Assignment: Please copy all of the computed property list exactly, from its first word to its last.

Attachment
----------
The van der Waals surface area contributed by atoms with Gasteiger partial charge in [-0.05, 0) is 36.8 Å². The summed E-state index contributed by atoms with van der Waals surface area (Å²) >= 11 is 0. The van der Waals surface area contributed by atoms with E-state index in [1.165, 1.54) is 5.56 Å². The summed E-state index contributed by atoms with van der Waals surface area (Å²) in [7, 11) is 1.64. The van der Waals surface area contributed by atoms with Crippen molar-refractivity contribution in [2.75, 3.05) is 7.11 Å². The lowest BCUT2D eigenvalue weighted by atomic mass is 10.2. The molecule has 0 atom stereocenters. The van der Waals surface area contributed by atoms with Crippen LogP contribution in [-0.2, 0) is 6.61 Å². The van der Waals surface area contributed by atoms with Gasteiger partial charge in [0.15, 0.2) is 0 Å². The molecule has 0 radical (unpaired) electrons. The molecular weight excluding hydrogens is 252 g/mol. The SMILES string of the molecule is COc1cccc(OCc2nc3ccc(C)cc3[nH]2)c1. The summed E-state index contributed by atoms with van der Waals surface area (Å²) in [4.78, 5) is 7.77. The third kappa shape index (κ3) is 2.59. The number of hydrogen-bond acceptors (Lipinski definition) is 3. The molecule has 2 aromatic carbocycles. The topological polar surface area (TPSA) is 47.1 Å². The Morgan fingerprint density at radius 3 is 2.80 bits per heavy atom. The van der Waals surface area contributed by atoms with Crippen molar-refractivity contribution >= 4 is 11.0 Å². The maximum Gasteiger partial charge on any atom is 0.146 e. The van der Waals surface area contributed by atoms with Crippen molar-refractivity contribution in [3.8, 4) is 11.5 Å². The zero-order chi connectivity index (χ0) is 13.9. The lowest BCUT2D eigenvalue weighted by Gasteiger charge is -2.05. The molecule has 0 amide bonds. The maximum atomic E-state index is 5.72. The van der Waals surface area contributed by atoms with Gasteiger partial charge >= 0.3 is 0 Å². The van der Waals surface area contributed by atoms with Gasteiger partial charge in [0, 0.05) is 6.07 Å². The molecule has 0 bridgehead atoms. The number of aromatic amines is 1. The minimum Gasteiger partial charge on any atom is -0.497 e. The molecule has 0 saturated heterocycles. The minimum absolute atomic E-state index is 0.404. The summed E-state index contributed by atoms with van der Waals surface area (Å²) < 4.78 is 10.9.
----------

The van der Waals surface area contributed by atoms with Gasteiger partial charge in [-0.05, 0) is 36.8 Å². The summed E-state index contributed by atoms with van der Waals surface area (Å²) >= 11 is 0. The van der Waals surface area contributed by atoms with E-state index in [1.165, 1.54) is 5.56 Å². The summed E-state index contributed by atoms with van der Waals surface area (Å²) in [7, 11) is 1.64. The van der Waals surface area contributed by atoms with Crippen molar-refractivity contribution in [2.75, 3.05) is 7.11 Å². The lowest BCUT2D eigenvalue weighted by atomic mass is 10.2. The molecule has 0 atom stereocenters. The van der Waals surface area contributed by atoms with Crippen LogP contribution in [-0.2, 0) is 6.61 Å². The van der Waals surface area contributed by atoms with Gasteiger partial charge in [0.15, 0.2) is 0 Å². The molecule has 0 radical (unpaired) electrons. The molecular weight excluding hydrogens is 252 g/mol. The SMILES string of the molecule is COc1cccc(OCc2nc3ccc(C)cc3[nH]2)c1. The summed E-state index contributed by atoms with van der Waals surface area (Å²) in [4.78, 5) is 7.77. The third kappa shape index (κ3) is 2.59. The number of hydrogen-bond acceptors (Lipinski definition) is 3. The molecule has 2 aromatic carbocycles. The topological polar surface area (TPSA) is 47.1 Å². The Morgan fingerprint density at radius 3 is 2.80 bits per heavy atom. The van der Waals surface area contributed by atoms with Crippen molar-refractivity contribution >= 4 is 11.0 Å². The maximum Gasteiger partial charge on any atom is 0.146 e. The van der Waals surface area contributed by atoms with Crippen molar-refractivity contribution in [3.8, 4) is 11.5 Å². The zero-order chi connectivity index (χ0) is 13.9. The lowest BCUT2D eigenvalue weighted by Gasteiger charge is -2.05. The molecule has 0 amide bonds. The maximum atomic E-state index is 5.72. The van der Waals surface area contributed by atoms with Gasteiger partial charge >= 0.3 is 0 Å². The van der Waals surface area contributed by atoms with Gasteiger partial charge in [0, 0.05) is 6.07 Å². The molecule has 0 bridgehead atoms. The number of aromatic amines is 1. The minimum Gasteiger partial charge on any atom is -0.497 e. The molecule has 0 saturated heterocycles. The minimum absolute atomic E-state index is 0.404. The summed E-state index contributed by atoms with van der Waals surface area (Å²) < 4.78 is 10.9.